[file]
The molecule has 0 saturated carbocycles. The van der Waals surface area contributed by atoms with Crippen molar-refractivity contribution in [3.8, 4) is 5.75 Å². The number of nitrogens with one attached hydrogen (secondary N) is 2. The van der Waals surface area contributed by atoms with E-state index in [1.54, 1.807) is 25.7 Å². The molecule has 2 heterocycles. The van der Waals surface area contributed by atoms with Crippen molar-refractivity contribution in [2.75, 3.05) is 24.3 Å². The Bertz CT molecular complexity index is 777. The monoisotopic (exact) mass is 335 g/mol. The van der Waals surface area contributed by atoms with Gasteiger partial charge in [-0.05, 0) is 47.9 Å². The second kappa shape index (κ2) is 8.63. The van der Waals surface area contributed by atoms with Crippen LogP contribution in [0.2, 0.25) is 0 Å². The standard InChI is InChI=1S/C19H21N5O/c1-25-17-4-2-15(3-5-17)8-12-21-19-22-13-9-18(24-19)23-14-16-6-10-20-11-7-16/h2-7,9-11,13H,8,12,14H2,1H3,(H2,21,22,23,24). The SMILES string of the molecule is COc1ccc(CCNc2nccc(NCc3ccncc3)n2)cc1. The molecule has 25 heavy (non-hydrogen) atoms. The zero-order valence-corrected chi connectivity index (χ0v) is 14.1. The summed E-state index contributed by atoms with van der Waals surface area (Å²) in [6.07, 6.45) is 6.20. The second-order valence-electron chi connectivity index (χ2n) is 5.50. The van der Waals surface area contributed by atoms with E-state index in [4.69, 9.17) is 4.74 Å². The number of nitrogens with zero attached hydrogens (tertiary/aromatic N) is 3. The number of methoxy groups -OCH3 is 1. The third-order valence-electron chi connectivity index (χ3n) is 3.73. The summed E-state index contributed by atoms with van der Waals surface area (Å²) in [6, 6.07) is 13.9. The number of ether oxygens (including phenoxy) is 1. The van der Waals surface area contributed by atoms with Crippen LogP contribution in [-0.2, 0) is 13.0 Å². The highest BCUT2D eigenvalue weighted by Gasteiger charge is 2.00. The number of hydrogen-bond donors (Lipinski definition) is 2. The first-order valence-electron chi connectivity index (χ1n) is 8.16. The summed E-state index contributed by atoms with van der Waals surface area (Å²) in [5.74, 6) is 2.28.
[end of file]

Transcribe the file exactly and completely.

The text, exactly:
The molecule has 0 saturated carbocycles. The van der Waals surface area contributed by atoms with Crippen molar-refractivity contribution in [3.8, 4) is 5.75 Å². The number of nitrogens with one attached hydrogen (secondary N) is 2. The van der Waals surface area contributed by atoms with E-state index in [1.54, 1.807) is 25.7 Å². The molecule has 2 heterocycles. The van der Waals surface area contributed by atoms with Crippen molar-refractivity contribution in [2.75, 3.05) is 24.3 Å². The Bertz CT molecular complexity index is 777. The monoisotopic (exact) mass is 335 g/mol. The van der Waals surface area contributed by atoms with Gasteiger partial charge in [-0.05, 0) is 47.9 Å². The second kappa shape index (κ2) is 8.63. The van der Waals surface area contributed by atoms with Crippen LogP contribution in [0.2, 0.25) is 0 Å². The standard InChI is InChI=1S/C19H21N5O/c1-25-17-4-2-15(3-5-17)8-12-21-19-22-13-9-18(24-19)23-14-16-6-10-20-11-7-16/h2-7,9-11,13H,8,12,14H2,1H3,(H2,21,22,23,24). The SMILES string of the molecule is COc1ccc(CCNc2nccc(NCc3ccncc3)n2)cc1. The molecule has 25 heavy (non-hydrogen) atoms. The zero-order valence-corrected chi connectivity index (χ0v) is 14.1. The summed E-state index contributed by atoms with van der Waals surface area (Å²) in [6.07, 6.45) is 6.20. The second-order valence-electron chi connectivity index (χ2n) is 5.50. The van der Waals surface area contributed by atoms with E-state index in [4.69, 9.17) is 4.74 Å². The number of nitrogens with zero attached hydrogens (tertiary/aromatic N) is 3. The number of methoxy groups -OCH3 is 1. The third-order valence-electron chi connectivity index (χ3n) is 3.73. The summed E-state index contributed by atoms with van der Waals surface area (Å²) in [6, 6.07) is 13.9. The number of ether oxygens (including phenoxy) is 1. The van der Waals surface area contributed by atoms with Crippen LogP contribution in [-0.2, 0) is 13.0 Å². The highest BCUT2D eigenvalue weighted by Gasteiger charge is 2.00. The number of hydrogen-bond donors (Lipinski definition) is 2. The first-order valence-electron chi connectivity index (χ1n) is 8.16. The summed E-state index contributed by atoms with van der Waals surface area (Å²) in [5.74, 6) is 2.28.